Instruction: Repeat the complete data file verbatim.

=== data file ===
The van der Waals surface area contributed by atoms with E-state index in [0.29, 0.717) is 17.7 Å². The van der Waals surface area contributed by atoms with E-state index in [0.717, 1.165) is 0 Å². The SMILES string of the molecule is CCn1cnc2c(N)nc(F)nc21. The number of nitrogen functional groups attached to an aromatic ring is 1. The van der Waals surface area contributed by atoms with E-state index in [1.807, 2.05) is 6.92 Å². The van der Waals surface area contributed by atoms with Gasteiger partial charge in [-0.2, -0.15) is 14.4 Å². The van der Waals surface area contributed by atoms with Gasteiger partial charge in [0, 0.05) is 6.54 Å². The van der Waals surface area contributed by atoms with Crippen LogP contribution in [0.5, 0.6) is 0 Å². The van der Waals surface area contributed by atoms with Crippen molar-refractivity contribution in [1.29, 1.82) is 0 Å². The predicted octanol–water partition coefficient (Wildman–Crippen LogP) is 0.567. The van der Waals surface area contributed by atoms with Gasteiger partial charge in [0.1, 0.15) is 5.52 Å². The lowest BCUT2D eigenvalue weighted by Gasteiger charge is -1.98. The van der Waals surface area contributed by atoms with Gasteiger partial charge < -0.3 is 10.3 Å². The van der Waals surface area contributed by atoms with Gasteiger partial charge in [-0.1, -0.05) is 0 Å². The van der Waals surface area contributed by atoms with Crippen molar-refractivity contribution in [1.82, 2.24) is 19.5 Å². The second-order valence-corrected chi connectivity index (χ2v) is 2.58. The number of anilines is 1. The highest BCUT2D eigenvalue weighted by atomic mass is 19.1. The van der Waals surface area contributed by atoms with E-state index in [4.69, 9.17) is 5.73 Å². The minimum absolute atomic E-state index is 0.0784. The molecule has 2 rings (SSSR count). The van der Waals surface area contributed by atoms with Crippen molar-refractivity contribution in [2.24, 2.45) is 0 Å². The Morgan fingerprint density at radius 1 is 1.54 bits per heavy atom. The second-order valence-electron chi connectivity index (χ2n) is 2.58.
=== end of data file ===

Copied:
The van der Waals surface area contributed by atoms with E-state index in [0.29, 0.717) is 17.7 Å². The van der Waals surface area contributed by atoms with E-state index in [0.717, 1.165) is 0 Å². The SMILES string of the molecule is CCn1cnc2c(N)nc(F)nc21. The number of nitrogen functional groups attached to an aromatic ring is 1. The van der Waals surface area contributed by atoms with E-state index in [1.807, 2.05) is 6.92 Å². The van der Waals surface area contributed by atoms with Gasteiger partial charge in [-0.2, -0.15) is 14.4 Å². The van der Waals surface area contributed by atoms with Gasteiger partial charge in [0, 0.05) is 6.54 Å². The van der Waals surface area contributed by atoms with Crippen LogP contribution in [0.5, 0.6) is 0 Å². The van der Waals surface area contributed by atoms with Crippen molar-refractivity contribution in [1.29, 1.82) is 0 Å². The predicted octanol–water partition coefficient (Wildman–Crippen LogP) is 0.567. The van der Waals surface area contributed by atoms with Gasteiger partial charge in [0.1, 0.15) is 5.52 Å². The lowest BCUT2D eigenvalue weighted by Gasteiger charge is -1.98. The van der Waals surface area contributed by atoms with Gasteiger partial charge < -0.3 is 10.3 Å². The van der Waals surface area contributed by atoms with Gasteiger partial charge in [-0.1, -0.05) is 0 Å². The van der Waals surface area contributed by atoms with Crippen molar-refractivity contribution in [1.82, 2.24) is 19.5 Å². The second-order valence-corrected chi connectivity index (χ2v) is 2.58. The number of anilines is 1. The highest BCUT2D eigenvalue weighted by atomic mass is 19.1. The van der Waals surface area contributed by atoms with E-state index in [4.69, 9.17) is 5.73 Å². The minimum absolute atomic E-state index is 0.0784. The molecule has 2 rings (SSSR count). The van der Waals surface area contributed by atoms with Crippen molar-refractivity contribution in [2.24, 2.45) is 0 Å². The Morgan fingerprint density at radius 1 is 1.54 bits per heavy atom. The second-order valence-electron chi connectivity index (χ2n) is 2.58.